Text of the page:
Belemnites: A Quick Look

Note: Phil welcomes discussion on this article in the Cephalopod Fossils forum.



Belemnites are probably the most well known extinct cephalopod after the ammonites. They are quite common fossils and have a worldwide distribution. They are a very characteristic and easily recognisable fossil usually resembling a bullet in shape, although this only represents the extreme 'tail' of the animal.

The name 'Belemnite' is derived from the Greek word belemnon which means javelin or dart due to the obvious resemblance in the shape of the fossil. It was a common folklore tale that belemnites were formed from the point of strike of lightning bolts into the ground; hence they are frequently referred to as 'thunderbolts'.

Belemnites are grouped amongst the Order Coleoidea along with the squid, octopus, cuttlefish and argonaut. Belemnites were very squid-like in shape, sharing the same streamlined torpedo shape, but this came about through convergent evolution rather than squids being descended from belemnites. In fact, the closest living relatives to the belemnites are probably the cuttlefish and the strange little squid Spirula, both of which have a chambered internal shell structurally similar to that of the belemnite though in both cases highly modified in their own ways. Although the method of employing a chambered shell for buoyancy control amongst the belemnites is representative of many cephalopod groups, (e.g. Nautilus, Spirula, ammonoids), the use of a counterweight at the rear of the body was an unusual feature.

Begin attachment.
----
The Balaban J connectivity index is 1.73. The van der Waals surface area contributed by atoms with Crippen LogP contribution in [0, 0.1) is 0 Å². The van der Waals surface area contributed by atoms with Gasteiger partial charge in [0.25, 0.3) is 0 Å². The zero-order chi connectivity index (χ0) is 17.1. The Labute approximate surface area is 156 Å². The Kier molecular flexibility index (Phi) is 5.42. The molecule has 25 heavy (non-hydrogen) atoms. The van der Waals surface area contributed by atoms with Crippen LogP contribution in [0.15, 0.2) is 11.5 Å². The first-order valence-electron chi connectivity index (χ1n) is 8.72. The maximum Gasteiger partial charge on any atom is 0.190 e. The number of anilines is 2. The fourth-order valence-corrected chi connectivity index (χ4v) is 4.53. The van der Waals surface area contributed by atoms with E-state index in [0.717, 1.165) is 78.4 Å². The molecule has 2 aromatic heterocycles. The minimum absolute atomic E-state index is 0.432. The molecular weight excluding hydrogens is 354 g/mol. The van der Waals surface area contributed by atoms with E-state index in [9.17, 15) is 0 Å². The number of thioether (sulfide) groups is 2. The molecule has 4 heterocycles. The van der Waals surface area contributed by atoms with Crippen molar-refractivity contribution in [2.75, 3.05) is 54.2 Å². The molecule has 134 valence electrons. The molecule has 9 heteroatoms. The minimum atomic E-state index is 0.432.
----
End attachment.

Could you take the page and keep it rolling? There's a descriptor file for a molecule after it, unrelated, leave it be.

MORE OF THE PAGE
Coleoids and ammonoids are more closely related to each other than...
To continue reading, and to view / access full images and attachments, please sign in or sign up. You'll gain full access to all TONMO articles, and join the Internet's longest-running cephalopod community! Log in or register now.
About the Author
Phil joined the staff in April 2003. He collects fossils as a hobby, frequently plundering a quarry at Folkestone in the U.K. He has a degree in British archaeology and works for a government department at Dover in England.


There are no comments to display.

Article information

Last update

More in Cephalopod Fossils

More from Phil